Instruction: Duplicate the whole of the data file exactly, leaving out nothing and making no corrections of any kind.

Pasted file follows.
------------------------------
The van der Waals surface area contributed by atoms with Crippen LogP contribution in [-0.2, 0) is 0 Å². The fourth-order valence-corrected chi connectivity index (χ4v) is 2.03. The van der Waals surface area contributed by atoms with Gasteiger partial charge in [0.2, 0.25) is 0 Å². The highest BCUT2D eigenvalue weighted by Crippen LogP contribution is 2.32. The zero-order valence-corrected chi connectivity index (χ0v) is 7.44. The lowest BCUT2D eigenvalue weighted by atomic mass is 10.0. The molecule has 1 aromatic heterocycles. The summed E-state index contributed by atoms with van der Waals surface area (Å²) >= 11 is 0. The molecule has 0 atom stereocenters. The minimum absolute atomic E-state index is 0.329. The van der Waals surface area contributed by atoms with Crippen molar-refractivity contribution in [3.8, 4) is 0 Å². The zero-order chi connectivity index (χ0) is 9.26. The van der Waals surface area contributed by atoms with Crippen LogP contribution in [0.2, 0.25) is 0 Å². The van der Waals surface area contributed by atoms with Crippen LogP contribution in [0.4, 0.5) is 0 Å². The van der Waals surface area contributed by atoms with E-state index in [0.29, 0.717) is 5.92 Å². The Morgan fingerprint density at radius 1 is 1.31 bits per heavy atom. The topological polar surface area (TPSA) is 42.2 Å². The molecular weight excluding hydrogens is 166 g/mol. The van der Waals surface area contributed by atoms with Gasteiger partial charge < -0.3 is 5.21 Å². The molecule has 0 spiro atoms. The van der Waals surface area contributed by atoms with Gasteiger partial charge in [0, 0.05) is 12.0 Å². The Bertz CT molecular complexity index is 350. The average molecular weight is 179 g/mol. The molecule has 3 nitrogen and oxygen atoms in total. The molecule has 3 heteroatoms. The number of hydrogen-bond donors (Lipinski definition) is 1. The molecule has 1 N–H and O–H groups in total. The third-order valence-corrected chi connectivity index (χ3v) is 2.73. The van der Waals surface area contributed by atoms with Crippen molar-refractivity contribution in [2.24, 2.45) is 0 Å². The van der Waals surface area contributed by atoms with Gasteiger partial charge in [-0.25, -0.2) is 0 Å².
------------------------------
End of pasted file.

The van der Waals surface area contributed by atoms with Crippen LogP contribution in [-0.2, 0) is 0 Å². The fourth-order valence-corrected chi connectivity index (χ4v) is 2.03. The van der Waals surface area contributed by atoms with Gasteiger partial charge in [0.2, 0.25) is 0 Å². The highest BCUT2D eigenvalue weighted by Crippen LogP contribution is 2.32. The zero-order valence-corrected chi connectivity index (χ0v) is 7.44. The lowest BCUT2D eigenvalue weighted by atomic mass is 10.0. The molecule has 1 aromatic heterocycles. The summed E-state index contributed by atoms with van der Waals surface area (Å²) >= 11 is 0. The molecule has 0 atom stereocenters. The minimum absolute atomic E-state index is 0.329. The van der Waals surface area contributed by atoms with Crippen molar-refractivity contribution in [3.8, 4) is 0 Å². The zero-order chi connectivity index (χ0) is 9.26. The van der Waals surface area contributed by atoms with Crippen LogP contribution in [0.2, 0.25) is 0 Å². The van der Waals surface area contributed by atoms with Crippen LogP contribution in [0.4, 0.5) is 0 Å². The van der Waals surface area contributed by atoms with E-state index in [0.29, 0.717) is 5.92 Å². The Morgan fingerprint density at radius 1 is 1.31 bits per heavy atom. The topological polar surface area (TPSA) is 42.2 Å². The molecular weight excluding hydrogens is 166 g/mol. The van der Waals surface area contributed by atoms with Gasteiger partial charge < -0.3 is 5.21 Å². The molecule has 0 spiro atoms. The van der Waals surface area contributed by atoms with Gasteiger partial charge in [0, 0.05) is 12.0 Å². The Bertz CT molecular complexity index is 350. The average molecular weight is 179 g/mol. The molecule has 3 nitrogen and oxygen atoms in total. The molecule has 3 heteroatoms. The number of hydrogen-bond donors (Lipinski definition) is 1. The molecule has 1 N–H and O–H groups in total. The third-order valence-corrected chi connectivity index (χ3v) is 2.73. The van der Waals surface area contributed by atoms with Crippen molar-refractivity contribution in [2.24, 2.45) is 0 Å². The van der Waals surface area contributed by atoms with Gasteiger partial charge in [-0.25, -0.2) is 0 Å².